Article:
Setting Up an Office Network
Office Network Setup Tips
It's clear that having an office network can make your business more productive and more connected. But to get the most out of your small business office network, you'll need to follow these helpful tips.
Office networks have dramatically transformed many small business workplaces.
File sharing, data archiving, powerful business apps - it's all possible if you invest a little time and resources into creating a solid business network.
If you're a complete technological novice, you may want to consider hiring a third-party provider to set your office network up for you. But many small business owners discover that setting up an office network isn't as difficult as it sounds. Using just your company's existing IT personnel and/or your own abilities, there's a good chance you can handle the lion's share of office network setup without third-party intervention.
But regardless of whether or not you employ a third-party provider, there are a handful of office network setup tips and suggestions you'll want to keep in mind as you begin the implementation process.
- Internet connection. One of the first things to consider is how your network will connect to the Internet. It's likely that you already have an Internet connection in your workplace, but the question is whether or not it is capable of handling your new network's requirements. There are lots of options for broadband connection - just do your research and make sure you have the connectivity you need before you start to install the network.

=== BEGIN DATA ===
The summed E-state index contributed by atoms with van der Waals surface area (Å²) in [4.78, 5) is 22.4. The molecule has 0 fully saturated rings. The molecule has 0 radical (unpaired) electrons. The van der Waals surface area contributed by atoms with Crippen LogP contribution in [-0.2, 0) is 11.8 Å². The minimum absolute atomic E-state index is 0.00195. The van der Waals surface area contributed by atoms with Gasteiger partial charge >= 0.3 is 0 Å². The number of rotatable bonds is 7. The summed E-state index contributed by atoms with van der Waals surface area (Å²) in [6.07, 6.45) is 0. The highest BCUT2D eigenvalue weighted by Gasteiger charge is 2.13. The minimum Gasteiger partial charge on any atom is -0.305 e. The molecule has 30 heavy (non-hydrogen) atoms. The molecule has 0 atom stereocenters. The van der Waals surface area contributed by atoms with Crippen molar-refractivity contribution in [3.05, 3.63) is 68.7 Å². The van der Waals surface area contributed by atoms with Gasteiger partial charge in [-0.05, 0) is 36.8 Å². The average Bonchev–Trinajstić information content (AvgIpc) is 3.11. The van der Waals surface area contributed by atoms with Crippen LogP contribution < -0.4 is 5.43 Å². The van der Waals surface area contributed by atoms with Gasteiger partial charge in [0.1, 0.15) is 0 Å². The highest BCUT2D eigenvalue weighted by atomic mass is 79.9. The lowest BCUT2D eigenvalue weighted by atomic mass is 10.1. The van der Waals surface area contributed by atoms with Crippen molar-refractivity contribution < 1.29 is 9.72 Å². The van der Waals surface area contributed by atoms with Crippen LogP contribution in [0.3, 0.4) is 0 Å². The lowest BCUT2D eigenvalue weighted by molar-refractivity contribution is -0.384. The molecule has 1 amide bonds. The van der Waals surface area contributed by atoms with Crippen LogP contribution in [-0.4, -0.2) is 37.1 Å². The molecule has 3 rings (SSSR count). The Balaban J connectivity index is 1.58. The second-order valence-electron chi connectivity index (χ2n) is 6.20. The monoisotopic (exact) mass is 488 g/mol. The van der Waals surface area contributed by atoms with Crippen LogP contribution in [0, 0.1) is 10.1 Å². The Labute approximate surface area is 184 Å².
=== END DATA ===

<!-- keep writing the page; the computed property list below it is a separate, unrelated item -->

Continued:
- Type of network. There are a wide variety of network configurations available for small business use. Your network can be as sophisticated or as simple as you want it to be. However, there are two general types of networks you'll need to be aware of: Wired networks and wireless networks. Wired (or Ethernet) networks run CAT 5 cabling throughout your workspace to connect computers and a server. Wireless networks eliminate the mess of having to wire your office, but also tend to be less secure and reliable.
- Network setup. If you're setting up a basic network (e.g. connecting multiple PCs to the Internet via a single wireless router), you can probably handle your own network setup by following the simple instructions that came with your hardware. But if your network is more complex (e.g. a server installation), you're going to need someone with a little IT know-how.
- Security. Security is a major concern in small business networking. Wired network configurations are generally considered to be more secure than wireless ones, but there are measures you can take to protect your company with either configuration. Familiarize yourself with things like firewalls, security encryption and WEP.
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